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Health Protocols

Prostate Cancer Treatment

Novel and Emerging Strategies

Improvements to Conventional Treatments

Commonly used treatments such as radical prostatectomy, radiation, and hormone therapy are constantly being reviewed and refined to improve patient survival and quality of life (NCCN 2017b). For example, identifying patient groups that are most likely to benefit from specific treatments is an active area of research. Recent clinical data suggest radical prostatectomy might be helpful even for men with advanced or high-risk disease (Weiner 2017; Gandaglia 2017; O'Shaughnessy 2017). Surgery may be particularly effective in this patient group when used in conjunction with radiation therapy (Fahmy 2017; NCCN 2017b).

Researchers are also developing new evidence regarding the optimal order and combinations of various treatments. As described earlier, docetaxel may be more effective when used before resistance to testosterone-lowering therapy develops (Estevez 2016). Other research is addressing issues such as which hormone therapy should be used first and when it should be started (Moul 2015; Dijkstra 2016; Ho 2017; Chu 2015).

Finally, new medications for treating prostate cancer are being studied. A newer second generation of hormone therapies is in development (Wadosky 2016; Bambury 2016; Petrunak 2017). Seviteronel, also known as VT-464, is an androgen synthesis inhibitor that is undergoing fast-track review by the FDA for approval in patients with metastatic castration-resistant disease (Norris 2017; Teply 2016; Pharmacutical Technology 2017). Apalutamide is a new androgen receptor blocker granted priority review by the FDA in late 2017 based on promising results from the phase-III SPARTAN trial. The priority review is for use in men with nonmetastatic castration-resistant prostate cancer; the FDA’s opinion is expected by April, 2018 (Smith 2016; Broderick 2017).

High-Intensity Focused Ultrasound

High-intensity focused ultrasound (HIFU) is being tested in men with newly diagnosed prostate cancer and those with cancer recurrence after radiation (NCCN 2017b; Golbari 2017; Garcia-Barreras 2017; Crouzet 2017). In this approach, ultrasound is focused on the tumor and its concentrated energy destroys the targeted tumor cells (NCCN 2016b; NCI 2018b; Kim 2008; Malietzis 2013).

HIFU is currently approved by the FDA for prostate tissue ablation, but is not specifically approved as a treatment for prostate cancer (Nelson 2015). HIFU may cause fewer side effects than radical prostatectomy, and initial studies suggest it may be equally effective in low-risk patients; however, more research is needed (Garcia-Barreras 2017; Kanthabalan 2017; Jones 2017; Albisinni 2017).

Vascular-Targeted Photodynamic Therapy

Vascular-targeted photodynamic therapy involves injection of a photosensitizing, or light-sensitizing, drug. Small laser fibers are inserted into the prostate to activate the drug locally, and the activated drug destroys blood vessels supporting the tumor (NCCN 2016b).

A phase-III clinical trial evaluated vascular-targeted photodynamic therapy in men with low-risk prostate cancer. Side effects were rare, and fewer men in the photodynamic therapy group (about 30%) than the active surveillance group (about 60%) had disease progression after two years (Azzouzi 2017). Moreover, almost half of the patients that underwent photodynamic therapy, compared with only 14% in the active surveillance group, had a cancer-free biopsy sample two years after treatment (Stone 2017).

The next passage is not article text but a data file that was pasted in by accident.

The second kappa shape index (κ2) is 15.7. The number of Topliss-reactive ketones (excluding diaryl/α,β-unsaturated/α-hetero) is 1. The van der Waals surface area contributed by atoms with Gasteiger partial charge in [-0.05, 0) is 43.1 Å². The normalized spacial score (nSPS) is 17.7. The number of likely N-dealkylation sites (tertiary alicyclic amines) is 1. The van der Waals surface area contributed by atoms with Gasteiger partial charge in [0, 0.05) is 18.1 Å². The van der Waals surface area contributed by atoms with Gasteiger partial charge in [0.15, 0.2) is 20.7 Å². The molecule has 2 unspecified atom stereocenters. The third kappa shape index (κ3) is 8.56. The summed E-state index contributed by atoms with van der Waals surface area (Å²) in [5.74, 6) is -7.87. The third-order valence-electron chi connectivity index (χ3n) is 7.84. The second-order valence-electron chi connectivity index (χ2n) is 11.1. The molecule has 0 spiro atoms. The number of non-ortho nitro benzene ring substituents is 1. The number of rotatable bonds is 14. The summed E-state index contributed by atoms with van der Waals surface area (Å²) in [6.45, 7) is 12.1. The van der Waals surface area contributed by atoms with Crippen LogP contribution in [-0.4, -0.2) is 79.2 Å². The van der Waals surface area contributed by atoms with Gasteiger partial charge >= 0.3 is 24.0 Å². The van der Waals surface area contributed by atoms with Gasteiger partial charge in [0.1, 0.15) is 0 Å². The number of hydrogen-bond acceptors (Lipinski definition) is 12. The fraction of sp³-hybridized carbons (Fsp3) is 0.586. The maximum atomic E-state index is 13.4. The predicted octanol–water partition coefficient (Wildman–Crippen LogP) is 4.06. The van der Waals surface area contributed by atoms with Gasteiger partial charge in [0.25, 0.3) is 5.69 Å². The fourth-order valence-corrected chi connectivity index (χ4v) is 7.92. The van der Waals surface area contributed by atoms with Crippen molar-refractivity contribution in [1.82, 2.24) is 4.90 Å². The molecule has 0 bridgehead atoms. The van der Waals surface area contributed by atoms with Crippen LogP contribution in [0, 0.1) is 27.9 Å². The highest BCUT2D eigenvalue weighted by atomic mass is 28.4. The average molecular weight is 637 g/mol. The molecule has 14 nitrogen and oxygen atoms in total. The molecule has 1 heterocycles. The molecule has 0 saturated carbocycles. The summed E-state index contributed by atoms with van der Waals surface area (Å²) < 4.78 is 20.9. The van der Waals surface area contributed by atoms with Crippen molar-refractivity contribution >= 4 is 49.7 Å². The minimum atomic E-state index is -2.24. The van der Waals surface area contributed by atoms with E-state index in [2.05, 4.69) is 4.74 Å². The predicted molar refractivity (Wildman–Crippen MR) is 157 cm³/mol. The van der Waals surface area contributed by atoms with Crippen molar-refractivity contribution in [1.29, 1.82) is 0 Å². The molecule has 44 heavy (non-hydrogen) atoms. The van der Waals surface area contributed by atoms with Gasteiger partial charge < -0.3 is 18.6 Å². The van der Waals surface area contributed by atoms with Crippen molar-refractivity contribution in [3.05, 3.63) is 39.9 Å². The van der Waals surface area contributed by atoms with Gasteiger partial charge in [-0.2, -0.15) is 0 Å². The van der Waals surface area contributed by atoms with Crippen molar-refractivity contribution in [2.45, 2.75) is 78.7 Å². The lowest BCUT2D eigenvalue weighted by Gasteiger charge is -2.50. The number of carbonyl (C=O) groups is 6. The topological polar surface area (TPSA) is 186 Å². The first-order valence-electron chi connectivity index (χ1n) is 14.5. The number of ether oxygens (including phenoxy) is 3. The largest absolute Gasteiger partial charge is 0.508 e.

Targeted Therapies

Targeted therapies are designed to block or inhibit specific molecules that help cancer grow. Olaparib (Lynparza) is a type of drug that interferes with a protein called poly ADP ribose polymerase, or PARP, that helps cancer cells repair their DNA (NCCN 2017b). Olaparib and other PARP inhibitors may be effective treatments for men with tumors that rely on this DNA repair function (Ramakrishnan Geethakumari 2017).

In a phase-II clinical trial, 88% of patients with defects in tumor DNA-repair genes responded to olaparib (Mateo 2015). Researchers are developing tests to identify patients who are likely to respond to olaparib and other targeted drugs (Goodall 2017). In 2016, the FDA granted olaparib “breakthrough therapy” designation for metastatic castration-resistant prostate cancer, which ensures its rapid review (Ramakrishnan Geethakumari 2017; Helleday 2016).

Another emerging therapy targets prostate-specific membrane antigen, or PSMA, which is highly concentrated on the surface of prostate cancer cells. Agents called PSMA ligands bind PSMA and carry a radioactive substance to destroy the prostate cancer cells (Eiber 2017; Kulkarni 2016).

In a recent study, 145 patients with advanced prostate cancer were treated with a PSMA ligand. Forty-five percent had reductions of at least 50% in their PSA levels (Rahbar 2017). Two other studies found PSA levels decreased in about 80–90% of patients after treatment with PSMA-directed radiotherapy (Baum 2016; Brauer 2017).

Immunotherapy

Immunotherapy, an approach that uses the patient’s own immune system to fight cancer, was named the “cancer advance of the year” by the American Society of Clinical Oncology in both 2016 and 2017 (Madan, Gulley 2017; Rijnders 2017; Burstein 2017; Dizon 2016). Sipuleucel-T was one of the first FDA-approved immunotherapies (Madan, Gulley 2017).

Cancer vaccines deliver a cancer-specific protein to the body and direct the immune system to target cells that contain that protein (Sayour 2017). A vaccine developed for prostate cancer called PROSTVAC was designed to trigger the immune system to attack cells that have PSA on their surface (Mandl 2014; DiPaola 2015). Phase I – II clinical trials of PROSTVAC in combination with other anti-cancer agent, are ongoing as of early 2018. Results of these trials will help establish the utility of PROSTVAC for treating prostate cancer (Madan 2017; Fong 2017; Gulley 2017). Several other vaccine approaches are also currently being tested in earlier stage clinical trials (Lilleby 2017; Heery 2016; Yoshimura 2016).

Checkpoint inhibitors are another class of immunotherapy agents. These drugs were developed in response to the discovery of immune checkpoint proteins, which tumor cells engage to deactivate immune cells (Azoury 2015; Dyck 2017). Checkpoint inhibitors interfere with this process, allowing the patient’s immune system to continue fighting the tumor (Rijnders 2017; Madan, Gulley 2017; Popovic 2017). In a small study testing the checkpoint inhibitor pembrolizumab (Keytruda) in patients with metastatic castration-resistant prostate cancer, three of 10 patients experienced rapid and dramatic PSA level reductions (Graff 2016). Similarly remarkable responses to the checkpoint inhibitors nivolumab (Opdivo) and ipilimumab (Yervoy) have been described in case reports (Basnet 2017; Cabel 2017). Additional clinical trials will help determine which patients are most likely to benefit from checkpoint-inhibitor immunotherapy (Popovic 2017).